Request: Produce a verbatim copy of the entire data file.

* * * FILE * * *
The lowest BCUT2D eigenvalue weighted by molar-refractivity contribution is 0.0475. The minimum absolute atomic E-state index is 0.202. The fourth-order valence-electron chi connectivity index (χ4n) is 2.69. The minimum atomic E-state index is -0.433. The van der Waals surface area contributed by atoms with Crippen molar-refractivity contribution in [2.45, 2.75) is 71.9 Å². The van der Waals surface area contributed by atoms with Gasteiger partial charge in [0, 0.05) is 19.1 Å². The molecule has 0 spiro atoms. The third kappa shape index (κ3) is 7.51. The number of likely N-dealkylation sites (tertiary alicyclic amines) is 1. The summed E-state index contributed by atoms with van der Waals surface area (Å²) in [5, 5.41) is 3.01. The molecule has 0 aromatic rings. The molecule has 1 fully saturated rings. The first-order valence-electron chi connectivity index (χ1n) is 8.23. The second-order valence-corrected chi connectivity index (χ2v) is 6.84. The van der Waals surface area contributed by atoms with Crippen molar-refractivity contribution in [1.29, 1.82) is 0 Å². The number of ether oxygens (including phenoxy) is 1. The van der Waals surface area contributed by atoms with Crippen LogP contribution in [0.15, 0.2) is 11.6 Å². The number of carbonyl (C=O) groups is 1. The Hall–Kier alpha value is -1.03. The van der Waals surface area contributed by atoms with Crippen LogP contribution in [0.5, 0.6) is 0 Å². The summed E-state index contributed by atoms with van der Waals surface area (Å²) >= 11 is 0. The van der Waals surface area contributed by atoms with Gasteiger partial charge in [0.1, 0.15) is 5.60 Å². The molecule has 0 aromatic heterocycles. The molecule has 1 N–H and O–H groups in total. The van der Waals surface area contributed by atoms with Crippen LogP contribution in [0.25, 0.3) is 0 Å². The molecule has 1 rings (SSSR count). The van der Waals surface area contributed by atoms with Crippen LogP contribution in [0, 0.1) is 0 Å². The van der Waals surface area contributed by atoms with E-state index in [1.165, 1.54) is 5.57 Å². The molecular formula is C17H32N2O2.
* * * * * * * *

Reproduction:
The lowest BCUT2D eigenvalue weighted by molar-refractivity contribution is 0.0475. The minimum absolute atomic E-state index is 0.202. The fourth-order valence-electron chi connectivity index (χ4n) is 2.69. The minimum atomic E-state index is -0.433. The van der Waals surface area contributed by atoms with Crippen molar-refractivity contribution in [2.45, 2.75) is 71.9 Å². The van der Waals surface area contributed by atoms with Gasteiger partial charge in [0, 0.05) is 19.1 Å². The molecule has 0 spiro atoms. The third kappa shape index (κ3) is 7.51. The number of likely N-dealkylation sites (tertiary alicyclic amines) is 1. The summed E-state index contributed by atoms with van der Waals surface area (Å²) in [5, 5.41) is 3.01. The molecule has 0 aromatic rings. The molecule has 1 fully saturated rings. The first-order valence-electron chi connectivity index (χ1n) is 8.23. The second-order valence-corrected chi connectivity index (χ2v) is 6.84. The van der Waals surface area contributed by atoms with Crippen molar-refractivity contribution in [1.29, 1.82) is 0 Å². The number of ether oxygens (including phenoxy) is 1. The van der Waals surface area contributed by atoms with Crippen LogP contribution in [0.15, 0.2) is 11.6 Å². The number of carbonyl (C=O) groups is 1. The Hall–Kier alpha value is -1.03. The van der Waals surface area contributed by atoms with Crippen LogP contribution in [0.5, 0.6) is 0 Å². The summed E-state index contributed by atoms with van der Waals surface area (Å²) >= 11 is 0. The van der Waals surface area contributed by atoms with Gasteiger partial charge in [0.1, 0.15) is 5.60 Å². The molecule has 0 aromatic heterocycles. The molecule has 1 N–H and O–H groups in total. The van der Waals surface area contributed by atoms with Crippen LogP contribution in [0.25, 0.3) is 0 Å². The molecule has 1 rings (SSSR count). The van der Waals surface area contributed by atoms with Crippen LogP contribution in [0, 0.1) is 0 Å². The van der Waals surface area contributed by atoms with E-state index in [1.165, 1.54) is 5.57 Å². The molecular formula is C17H32N2O2.